It’s Not True Love, It’s a Trauma Bond

According to Healthline, emotional attachment, as a result of a repeated cycle of abuse, devaluation, and positive reinforcement, is called a trauma bond. 

An abuser will alternate between abusive tendencies and affection. They will follow up destructive, brutal behavior with kindness and apologies. The goal is to make the abused person believe that things will go back to “normal,” that the abuse was just a temporary situation that won’t happen again. The constant back and forth keeps the abused victim in a state of confusion, never truly certain of what to expect. 

The hallmark of a trauma bond is that the abused person often believes that the abuser genuinely loves and cares for them and that they, as their partner, are the only ones who can help them. They hold onto the good moments, or moments that happened in the past where they saw compassion and love from their abuser. It’s this hope and belief that keeps them from wanting to leave the relationship altogether, even if they know they shouldn’t be treated that way.

The truth is, trauma bonds take advantage of our ideas of what love looks like. We make justifications such as “well, no one is perfect” or “you don’t just abandon the people you love.” While those are true statements, they don’t hold the same weight when placed in the context of abuse.

In a trauma bond, the abuser will create a sense of connection that makes the abused person feel adored and loved. They will give gifts and lavish them with kind words. They will appeal to the person’s empathy and understanding, justifying their terrible behavior with a range of excuses. They may blame it on a bad day or even traumatic experiences they’ve endured in the past, hoping to gain sympathy. They will praise the abused person and reaffirm their love with declarations such as “You’re the only person who truly understands me” or “No one loves me the way you do.” They build them up until they decide to tear them down again—and the longer the cycle continues, the more difficult it can be for a person to leave, because they can’t fully distinguish between the abuse and the love they receive after. It all starts to feel the same. It all starts to feel normal.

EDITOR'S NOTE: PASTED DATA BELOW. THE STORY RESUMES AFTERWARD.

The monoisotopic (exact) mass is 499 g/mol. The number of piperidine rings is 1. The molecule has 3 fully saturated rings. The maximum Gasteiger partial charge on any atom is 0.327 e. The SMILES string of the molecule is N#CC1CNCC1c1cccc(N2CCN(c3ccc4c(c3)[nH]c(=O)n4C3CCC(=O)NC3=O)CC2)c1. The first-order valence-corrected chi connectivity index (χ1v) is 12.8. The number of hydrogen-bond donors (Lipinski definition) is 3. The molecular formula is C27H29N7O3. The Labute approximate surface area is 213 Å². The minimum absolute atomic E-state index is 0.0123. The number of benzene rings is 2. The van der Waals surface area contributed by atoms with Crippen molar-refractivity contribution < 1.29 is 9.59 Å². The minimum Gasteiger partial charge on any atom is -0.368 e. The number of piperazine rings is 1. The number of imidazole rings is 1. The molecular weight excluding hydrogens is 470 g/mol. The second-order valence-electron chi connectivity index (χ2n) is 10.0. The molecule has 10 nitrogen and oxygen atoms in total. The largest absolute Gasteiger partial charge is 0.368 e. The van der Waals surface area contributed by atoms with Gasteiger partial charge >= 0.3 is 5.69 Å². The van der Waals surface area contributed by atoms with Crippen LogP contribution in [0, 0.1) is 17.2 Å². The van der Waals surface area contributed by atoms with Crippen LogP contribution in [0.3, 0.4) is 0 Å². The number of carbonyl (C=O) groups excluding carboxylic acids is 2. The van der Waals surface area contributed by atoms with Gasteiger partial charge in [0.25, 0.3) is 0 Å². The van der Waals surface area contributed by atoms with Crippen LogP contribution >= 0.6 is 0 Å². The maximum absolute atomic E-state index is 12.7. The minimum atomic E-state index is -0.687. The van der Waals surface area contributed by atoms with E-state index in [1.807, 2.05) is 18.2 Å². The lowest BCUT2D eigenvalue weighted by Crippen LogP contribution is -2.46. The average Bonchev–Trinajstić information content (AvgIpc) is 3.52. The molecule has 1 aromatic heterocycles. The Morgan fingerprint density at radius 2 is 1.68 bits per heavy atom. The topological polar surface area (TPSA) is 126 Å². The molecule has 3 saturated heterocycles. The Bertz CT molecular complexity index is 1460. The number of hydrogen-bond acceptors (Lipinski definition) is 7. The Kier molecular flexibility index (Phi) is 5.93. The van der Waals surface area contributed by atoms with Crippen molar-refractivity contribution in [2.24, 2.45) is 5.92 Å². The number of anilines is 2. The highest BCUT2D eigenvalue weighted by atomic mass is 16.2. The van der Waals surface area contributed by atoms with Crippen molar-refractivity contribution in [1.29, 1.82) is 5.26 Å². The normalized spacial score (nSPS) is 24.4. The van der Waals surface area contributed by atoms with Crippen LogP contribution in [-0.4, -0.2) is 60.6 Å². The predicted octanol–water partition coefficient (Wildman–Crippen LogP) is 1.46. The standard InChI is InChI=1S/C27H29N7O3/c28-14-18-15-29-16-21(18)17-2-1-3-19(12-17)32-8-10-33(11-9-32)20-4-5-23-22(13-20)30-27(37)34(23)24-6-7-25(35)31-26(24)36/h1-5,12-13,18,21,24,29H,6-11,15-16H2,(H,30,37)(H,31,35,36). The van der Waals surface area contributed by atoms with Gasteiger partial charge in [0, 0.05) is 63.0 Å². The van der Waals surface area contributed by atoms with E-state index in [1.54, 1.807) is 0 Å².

What Are The Signs/Stages of a Trauma Bond?

Here are a few signs that you may be experiencing a trauma bond:

1. Your relationship moved very quickly from the beginning. Your partner shared or encouraged you to share profoundly personal or vulnerable information as an act of trust, making you feel deeply connected to them.

2. They consistently affirm(ed) you with the idea that you were the only person who understood them and that they couldn’t be themselves with anyone else but you. They may even try to isolate you from family or friends to be the most important person in your life.

3. They may have pressured you into a more significant commitment than you expected but presented it as an act of love rather than a way to keep you close.

4. They love-bombed you; they lavished you with kind words, physical affections, and even gifts as tokens of their appreciation. They may have even come on too strong at times.

5. They suddenly began to act aggressively or lashed out at you unexpectedly. Their behavior seemed entirely out of character.

6. They apologized profusely for their terrible behavior, promising it wouldn’t happen again. They began being overly affectionate to you once again, as if to return to normal.

7. Once things return to a state of calm, they will repeat the process once again. They will continue to alternate between being abusive and being kind to you.